Tinariwen continue to shift perceptions of what ‘world’ music can be.
John Doran 2011-08-30
It’s been a good year for African desert rock. In April, young Tuareg bruisers Tamikrest released their second (and best) album, Toumastin, and now the heavyweight champs Tinariwen are back to deliver a TKO in the form of Tissali, their fifth long-player. The band formed from members of the Sub-Saharan diaspora stranded in a Libyan refugee camp in 1979, returning home after a ceasefire between the Malian government and rebel forces was agreed in the 1990s. But it has really been during the last decade that the band have started to gain an international following thanks to certain progressive Western festivals and a dramatic shift in perceptions of what so-called ‘world’ music means: there has been a general movement of emphasis away from the authentic and worthy to the more modern and populist.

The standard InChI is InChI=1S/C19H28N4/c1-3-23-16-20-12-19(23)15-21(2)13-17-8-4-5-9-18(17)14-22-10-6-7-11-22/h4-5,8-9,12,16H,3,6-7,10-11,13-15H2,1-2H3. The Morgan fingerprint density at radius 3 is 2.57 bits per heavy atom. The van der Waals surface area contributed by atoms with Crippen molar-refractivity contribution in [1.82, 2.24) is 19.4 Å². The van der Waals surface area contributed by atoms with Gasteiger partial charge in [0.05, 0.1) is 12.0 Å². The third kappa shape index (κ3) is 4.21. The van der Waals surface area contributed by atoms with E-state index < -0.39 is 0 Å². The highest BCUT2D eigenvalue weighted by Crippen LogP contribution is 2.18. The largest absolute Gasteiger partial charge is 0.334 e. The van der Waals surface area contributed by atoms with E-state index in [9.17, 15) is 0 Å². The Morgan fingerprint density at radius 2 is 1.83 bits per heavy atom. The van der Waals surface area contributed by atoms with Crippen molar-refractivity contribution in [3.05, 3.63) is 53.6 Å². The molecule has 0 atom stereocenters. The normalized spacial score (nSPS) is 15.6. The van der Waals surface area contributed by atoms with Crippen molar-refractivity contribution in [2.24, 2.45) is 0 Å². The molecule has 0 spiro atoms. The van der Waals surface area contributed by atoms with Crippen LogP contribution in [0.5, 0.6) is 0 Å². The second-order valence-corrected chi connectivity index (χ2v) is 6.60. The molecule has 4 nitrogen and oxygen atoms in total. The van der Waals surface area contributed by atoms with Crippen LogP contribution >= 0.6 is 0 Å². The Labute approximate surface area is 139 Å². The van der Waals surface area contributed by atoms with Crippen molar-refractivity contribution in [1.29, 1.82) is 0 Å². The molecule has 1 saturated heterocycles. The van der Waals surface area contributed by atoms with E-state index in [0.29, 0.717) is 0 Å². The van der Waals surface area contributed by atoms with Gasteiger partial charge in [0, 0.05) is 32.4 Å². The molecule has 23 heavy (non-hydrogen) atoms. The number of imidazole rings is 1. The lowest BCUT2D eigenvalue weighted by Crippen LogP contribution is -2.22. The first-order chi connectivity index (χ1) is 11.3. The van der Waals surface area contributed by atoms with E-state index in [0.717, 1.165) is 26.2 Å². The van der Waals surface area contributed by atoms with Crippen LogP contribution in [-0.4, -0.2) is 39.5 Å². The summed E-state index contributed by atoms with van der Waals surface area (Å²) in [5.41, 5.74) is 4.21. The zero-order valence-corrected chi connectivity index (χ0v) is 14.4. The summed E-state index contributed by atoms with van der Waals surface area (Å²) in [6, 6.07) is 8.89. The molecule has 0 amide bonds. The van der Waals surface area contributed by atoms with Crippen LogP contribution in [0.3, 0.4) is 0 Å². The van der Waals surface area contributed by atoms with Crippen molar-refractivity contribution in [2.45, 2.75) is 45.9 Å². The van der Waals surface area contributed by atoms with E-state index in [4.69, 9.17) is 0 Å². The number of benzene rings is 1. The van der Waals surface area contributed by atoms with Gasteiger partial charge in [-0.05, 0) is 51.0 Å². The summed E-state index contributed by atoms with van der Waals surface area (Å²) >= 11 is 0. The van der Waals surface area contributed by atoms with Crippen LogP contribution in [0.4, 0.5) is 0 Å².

While what they play is demonstrably Tuareg assouf music, their development dislocated from home in refugee camps opened them up to non-Malian influences, especially from Algeria and Egypt. But perhaps most importantly they got to hear bootlegged cassettes of popular Western rock acts such as Santana, Led Zeppelin, Dylan and Hendrix. Their music is often referred to as ‘desert blues’ which is misleading as the band were unaware of this music until visiting America in the last decade, despite the clear influence of heavy electrified RnB. This is worth mentioning as it’s good not to think of Tinariwen as having a ‘pure’ or ‘authentic’ sound.
In fact some may be up in arms at the fact that this album features guest spots from Nels Cline of Wilco, Tunde Adebimpe and Kyp Malone of TV on the Radio and the Dirty Dozen Brass Band of New Orleans, but really all Tinariwen are doing is completing a circle of sorts. Such people should be reassured, that if anything, this album sounds more traditional than 2009’s Imidiwan: Companions, because alongside new numbers there are old compositions such as the lovelorn Iswegh Attay and the sumptuous and languid Walla Illa. The only track to sound even remotely different to what we have come to expect and love from them is Tenere Taqqim Tossam, simply because of Tunde’s lush vocals. It’s just that, this time, the fact that he is vocally a dead ringer for world music devotee Peter Gabriel gains his presence an extra layer of irony.